Ramen has been playing its part as the next big thing. I remember it as just a lowly snack food eaten by students and singles, something we bought at the dollar store. But then, Monta’s high-class Japanese ramen in pork broth took us by storm, and an avalanche followed: Ramen Sora, Anime Ramen and, lately, two more places.
Shoku Ramen-ya is the lovechild of Bachi Burger’s Lorin Watada. It’s a narrow space with lots of blond wood and seating along the perimeter of a wall facing the kitchen. Tables are stocked with condiments to sprinkle onto your noodles—shichimi (a red powder with a citrus kick), a shaker of sesame seeds, chopped garlic. As with at Bachi Burger next door, the kitchen here can be slow. But it’s worth the wait.
The basic idea here is to choose your broth—soy, miso or spicy miso, to name three—and then add your toppings, which can be anything from a boiled or poached egg to cod roe or pickled mustard greens. The menu does some of the choosing for you.
Tonkotsu ramen is probably the signature dish, chewy noodles topped with sliced pork, umeboshi (a kind of Japanese apricot often referred to as a plum), bamboo shoots and kikurage (wood ear mushroom). It’s delicious, more so if you pay extra for Berkshire pork cheeks, which quite literally melt in the mouth. The noodles, of course, do not. The bite is significant, so expect a chewy texture similar to pasta al dente.
There are other options on this menu. The gyoza, pan-fried pork dumplings with a ground-pork and green-onion filling, are beautifully crisped, but at six to an order, quite unsubstantial. Bacon takana garlic fried rice, topped with a fried egg, is filling, though, with a wickedly crunchy texture. It could be my favorite dish on this menu.
Instead of the traditional kara-age (think Japanese chicken McNuggets), Watada does chicken wings, also lightly battered and deep-fried. For dessert, there is black sesame ice cream, an odd confection that Ben & Jerry’s isn’t exactly beating down the door to interpret.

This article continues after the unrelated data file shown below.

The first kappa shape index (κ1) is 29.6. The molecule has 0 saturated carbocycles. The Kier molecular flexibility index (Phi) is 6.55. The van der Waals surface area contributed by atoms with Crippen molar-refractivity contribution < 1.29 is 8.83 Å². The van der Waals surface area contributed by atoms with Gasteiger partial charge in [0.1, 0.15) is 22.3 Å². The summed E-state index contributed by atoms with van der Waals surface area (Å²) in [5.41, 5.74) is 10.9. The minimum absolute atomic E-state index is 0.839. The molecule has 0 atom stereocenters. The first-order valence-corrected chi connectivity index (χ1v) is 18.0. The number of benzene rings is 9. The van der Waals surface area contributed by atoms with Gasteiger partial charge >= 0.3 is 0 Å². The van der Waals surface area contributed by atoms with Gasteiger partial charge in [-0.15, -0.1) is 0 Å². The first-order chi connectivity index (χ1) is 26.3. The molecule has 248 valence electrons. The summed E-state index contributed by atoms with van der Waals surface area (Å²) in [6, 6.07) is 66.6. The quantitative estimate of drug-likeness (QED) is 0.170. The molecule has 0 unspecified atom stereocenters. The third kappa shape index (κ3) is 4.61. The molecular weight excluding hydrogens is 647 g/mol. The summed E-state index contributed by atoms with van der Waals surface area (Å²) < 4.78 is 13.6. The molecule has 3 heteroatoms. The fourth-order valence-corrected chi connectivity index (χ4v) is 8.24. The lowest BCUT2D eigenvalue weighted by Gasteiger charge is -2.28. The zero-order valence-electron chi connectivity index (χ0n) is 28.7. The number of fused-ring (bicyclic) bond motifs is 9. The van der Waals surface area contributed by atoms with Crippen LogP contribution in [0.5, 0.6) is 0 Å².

Not far from Shoku Ramen-ya is Fukumimi, the name meaning “lucky ear” in the fractured language some refer to as Japlish. Big ears are admired in Japanese culture. A few Shinto gods have them, if you look at various woodcuts and statues depicting their likenesses.
As with Shoku Ramen-ya, the broth here is based on pork bones, and is cooked low and slow like American barbecue, probably for about one full day. Again, we are in a tight space, shoved up against a wall, but this time, with a better view of the kitchen, which is partially obscured by cloth banners. But since this bowl o’ noodles rivals any in town, suck it up.
The menu is smaller here, and you’ll have to ask for those extra condiments, which the servers keep on a sideboard by the kitchen. And the ambience is strictly Japanese. Servers speak minimal English, and most of the customers are speaking Japanese; there is a Japanese market next door, where you can buy manga and Pocky.
The menu is small but packs a punch. Tonkotsu is again the specialty, but there is chicken ramen, as well, and my choice, the tantan men, a spicy Szechuan-style soup so heavily spiked with sesame sauce as to take on a pale gray color until the fire-engine-red ground pork is added in a golf ball-size scoop.
I’m generally not a fan of Japanese curry, a golden-color sludge eaten over steamed rice, but the one at Fukumimi is very tasty, stocked with tiny bits of chicken. And the soboro bowl, real Japanese kid food, is even better—soy-infused ground chicken and pickles that you eat with a spoon with more rice.
Instant ramen seems like a distant memory now.
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